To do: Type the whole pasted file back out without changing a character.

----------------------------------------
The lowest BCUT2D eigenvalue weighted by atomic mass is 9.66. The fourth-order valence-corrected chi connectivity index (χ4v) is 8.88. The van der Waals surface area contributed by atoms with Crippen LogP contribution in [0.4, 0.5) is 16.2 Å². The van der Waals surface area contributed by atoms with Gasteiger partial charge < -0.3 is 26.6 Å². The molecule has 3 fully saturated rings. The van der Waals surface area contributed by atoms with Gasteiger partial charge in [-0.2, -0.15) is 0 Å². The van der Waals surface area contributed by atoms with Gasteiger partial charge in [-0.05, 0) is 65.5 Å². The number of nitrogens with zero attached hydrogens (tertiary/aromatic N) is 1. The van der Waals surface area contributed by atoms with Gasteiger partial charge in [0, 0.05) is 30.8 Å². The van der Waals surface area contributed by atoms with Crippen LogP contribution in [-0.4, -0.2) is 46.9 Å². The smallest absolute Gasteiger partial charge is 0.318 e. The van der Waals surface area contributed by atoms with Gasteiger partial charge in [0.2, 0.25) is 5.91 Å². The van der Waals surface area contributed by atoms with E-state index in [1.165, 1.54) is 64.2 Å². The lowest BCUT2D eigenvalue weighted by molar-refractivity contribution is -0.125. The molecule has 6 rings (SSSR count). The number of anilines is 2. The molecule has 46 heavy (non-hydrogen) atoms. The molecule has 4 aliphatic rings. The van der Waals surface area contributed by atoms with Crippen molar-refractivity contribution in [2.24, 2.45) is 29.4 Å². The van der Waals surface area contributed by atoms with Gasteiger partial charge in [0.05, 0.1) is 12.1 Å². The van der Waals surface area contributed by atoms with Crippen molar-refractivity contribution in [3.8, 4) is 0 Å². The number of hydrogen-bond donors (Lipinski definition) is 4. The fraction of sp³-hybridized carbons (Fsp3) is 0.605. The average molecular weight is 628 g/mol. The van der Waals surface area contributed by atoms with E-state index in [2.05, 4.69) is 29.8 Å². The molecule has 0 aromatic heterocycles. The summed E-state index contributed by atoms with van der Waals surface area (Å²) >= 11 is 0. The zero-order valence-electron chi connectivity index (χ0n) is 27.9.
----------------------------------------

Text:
The lowest BCUT2D eigenvalue weighted by atomic mass is 9.66. The fourth-order valence-corrected chi connectivity index (χ4v) is 8.88. The van der Waals surface area contributed by atoms with Crippen LogP contribution in [0.4, 0.5) is 16.2 Å². The van der Waals surface area contributed by atoms with Gasteiger partial charge < -0.3 is 26.6 Å². The molecule has 3 fully saturated rings. The van der Waals surface area contributed by atoms with Gasteiger partial charge in [-0.2, -0.15) is 0 Å². The van der Waals surface area contributed by atoms with Gasteiger partial charge in [-0.05, 0) is 65.5 Å². The number of nitrogens with zero attached hydrogens (tertiary/aromatic N) is 1. The van der Waals surface area contributed by atoms with Gasteiger partial charge in [0, 0.05) is 30.8 Å². The van der Waals surface area contributed by atoms with Crippen LogP contribution in [-0.4, -0.2) is 46.9 Å². The smallest absolute Gasteiger partial charge is 0.318 e. The van der Waals surface area contributed by atoms with Gasteiger partial charge in [0.2, 0.25) is 5.91 Å². The van der Waals surface area contributed by atoms with E-state index in [1.165, 1.54) is 64.2 Å². The lowest BCUT2D eigenvalue weighted by molar-refractivity contribution is -0.125. The molecule has 6 rings (SSSR count). The number of anilines is 2. The molecule has 46 heavy (non-hydrogen) atoms. The molecule has 4 aliphatic rings. The van der Waals surface area contributed by atoms with Crippen molar-refractivity contribution in [2.24, 2.45) is 29.4 Å². The van der Waals surface area contributed by atoms with Gasteiger partial charge in [0.05, 0.1) is 12.1 Å². The van der Waals surface area contributed by atoms with Crippen molar-refractivity contribution in [3.8, 4) is 0 Å². The number of hydrogen-bond donors (Lipinski definition) is 4. The fraction of sp³-hybridized carbons (Fsp3) is 0.605. The average molecular weight is 628 g/mol. The van der Waals surface area contributed by atoms with E-state index in [2.05, 4.69) is 29.8 Å². The molecule has 0 aromatic heterocycles. The summed E-state index contributed by atoms with van der Waals surface area (Å²) >= 11 is 0. The zero-order valence-electron chi connectivity index (χ0n) is 27.9.